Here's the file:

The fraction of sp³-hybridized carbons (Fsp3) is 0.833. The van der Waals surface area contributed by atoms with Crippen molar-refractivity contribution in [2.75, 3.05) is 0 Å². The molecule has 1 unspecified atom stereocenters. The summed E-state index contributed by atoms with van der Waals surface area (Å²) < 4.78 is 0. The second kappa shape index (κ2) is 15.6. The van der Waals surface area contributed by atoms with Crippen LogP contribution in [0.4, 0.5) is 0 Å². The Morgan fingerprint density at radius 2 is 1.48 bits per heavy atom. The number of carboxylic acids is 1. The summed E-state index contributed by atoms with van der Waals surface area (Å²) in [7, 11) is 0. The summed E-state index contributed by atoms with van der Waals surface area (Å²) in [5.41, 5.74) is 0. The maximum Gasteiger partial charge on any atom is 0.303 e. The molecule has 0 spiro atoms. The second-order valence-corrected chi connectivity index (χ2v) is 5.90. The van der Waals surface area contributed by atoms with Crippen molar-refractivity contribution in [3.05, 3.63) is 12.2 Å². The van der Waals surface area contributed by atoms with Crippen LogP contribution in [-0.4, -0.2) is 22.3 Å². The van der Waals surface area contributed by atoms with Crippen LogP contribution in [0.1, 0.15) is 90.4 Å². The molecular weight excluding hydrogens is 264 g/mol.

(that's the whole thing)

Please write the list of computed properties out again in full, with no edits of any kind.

The fraction of sp³-hybridized carbons (Fsp3) is 0.833. The van der Waals surface area contributed by atoms with Crippen molar-refractivity contribution in [2.75, 3.05) is 0 Å². The molecule has 1 unspecified atom stereocenters. The summed E-state index contributed by atoms with van der Waals surface area (Å²) < 4.78 is 0. The second kappa shape index (κ2) is 15.6. The van der Waals surface area contributed by atoms with Crippen LogP contribution in [0.4, 0.5) is 0 Å². The Morgan fingerprint density at radius 2 is 1.48 bits per heavy atom. The number of carboxylic acids is 1. The summed E-state index contributed by atoms with van der Waals surface area (Å²) in [7, 11) is 0. The summed E-state index contributed by atoms with van der Waals surface area (Å²) in [5.41, 5.74) is 0. The maximum Gasteiger partial charge on any atom is 0.303 e. The molecule has 0 spiro atoms. The second-order valence-corrected chi connectivity index (χ2v) is 5.90. The van der Waals surface area contributed by atoms with Crippen molar-refractivity contribution in [3.05, 3.63) is 12.2 Å². The van der Waals surface area contributed by atoms with Crippen LogP contribution in [-0.4, -0.2) is 22.3 Å². The van der Waals surface area contributed by atoms with Crippen LogP contribution in [0.1, 0.15) is 90.4 Å². The molecular weight excluding hydrogens is 264 g/mol.